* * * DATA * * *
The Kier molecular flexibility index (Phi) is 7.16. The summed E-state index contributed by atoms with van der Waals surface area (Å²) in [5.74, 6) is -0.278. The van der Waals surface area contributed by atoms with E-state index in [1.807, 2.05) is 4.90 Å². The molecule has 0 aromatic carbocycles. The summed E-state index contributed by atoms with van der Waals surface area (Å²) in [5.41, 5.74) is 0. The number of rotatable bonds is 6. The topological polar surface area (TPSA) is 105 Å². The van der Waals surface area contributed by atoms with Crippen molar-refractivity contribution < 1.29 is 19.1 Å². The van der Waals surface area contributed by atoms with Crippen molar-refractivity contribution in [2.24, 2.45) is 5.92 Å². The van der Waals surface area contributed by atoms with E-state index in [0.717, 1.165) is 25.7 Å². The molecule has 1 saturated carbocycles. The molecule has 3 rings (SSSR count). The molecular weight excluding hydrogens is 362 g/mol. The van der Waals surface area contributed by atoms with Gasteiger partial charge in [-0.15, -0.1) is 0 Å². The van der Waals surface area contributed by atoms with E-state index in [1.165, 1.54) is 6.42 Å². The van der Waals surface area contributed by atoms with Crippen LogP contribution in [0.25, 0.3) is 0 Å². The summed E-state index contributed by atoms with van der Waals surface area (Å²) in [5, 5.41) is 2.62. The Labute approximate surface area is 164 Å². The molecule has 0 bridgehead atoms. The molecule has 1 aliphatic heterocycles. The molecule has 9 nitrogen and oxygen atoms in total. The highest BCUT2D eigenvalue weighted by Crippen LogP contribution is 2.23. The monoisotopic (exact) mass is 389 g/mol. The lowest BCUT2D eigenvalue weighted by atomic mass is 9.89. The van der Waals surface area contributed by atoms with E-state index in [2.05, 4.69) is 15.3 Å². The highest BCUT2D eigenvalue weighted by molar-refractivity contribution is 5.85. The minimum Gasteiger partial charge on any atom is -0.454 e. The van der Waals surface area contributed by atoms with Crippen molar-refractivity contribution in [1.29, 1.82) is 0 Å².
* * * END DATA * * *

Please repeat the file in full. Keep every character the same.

The Kier molecular flexibility index (Phi) is 7.16. The summed E-state index contributed by atoms with van der Waals surface area (Å²) in [5.74, 6) is -0.278. The van der Waals surface area contributed by atoms with E-state index in [1.807, 2.05) is 4.90 Å². The molecule has 0 aromatic carbocycles. The summed E-state index contributed by atoms with van der Waals surface area (Å²) in [5.41, 5.74) is 0. The number of rotatable bonds is 6. The topological polar surface area (TPSA) is 105 Å². The van der Waals surface area contributed by atoms with Crippen molar-refractivity contribution < 1.29 is 19.1 Å². The van der Waals surface area contributed by atoms with Crippen molar-refractivity contribution in [2.24, 2.45) is 5.92 Å². The van der Waals surface area contributed by atoms with E-state index in [0.717, 1.165) is 25.7 Å². The molecule has 1 saturated carbocycles. The molecule has 3 rings (SSSR count). The molecular weight excluding hydrogens is 362 g/mol. The van der Waals surface area contributed by atoms with Gasteiger partial charge in [-0.15, -0.1) is 0 Å². The van der Waals surface area contributed by atoms with E-state index in [1.165, 1.54) is 6.42 Å². The van der Waals surface area contributed by atoms with Crippen LogP contribution in [0.25, 0.3) is 0 Å². The summed E-state index contributed by atoms with van der Waals surface area (Å²) in [5, 5.41) is 2.62. The Labute approximate surface area is 164 Å². The molecule has 0 bridgehead atoms. The molecule has 1 aliphatic heterocycles. The molecule has 9 nitrogen and oxygen atoms in total. The highest BCUT2D eigenvalue weighted by Crippen LogP contribution is 2.23. The monoisotopic (exact) mass is 389 g/mol. The lowest BCUT2D eigenvalue weighted by atomic mass is 9.89. The van der Waals surface area contributed by atoms with E-state index in [2.05, 4.69) is 15.3 Å². The highest BCUT2D eigenvalue weighted by molar-refractivity contribution is 5.85. The minimum Gasteiger partial charge on any atom is -0.454 e. The van der Waals surface area contributed by atoms with Crippen molar-refractivity contribution in [1.29, 1.82) is 0 Å².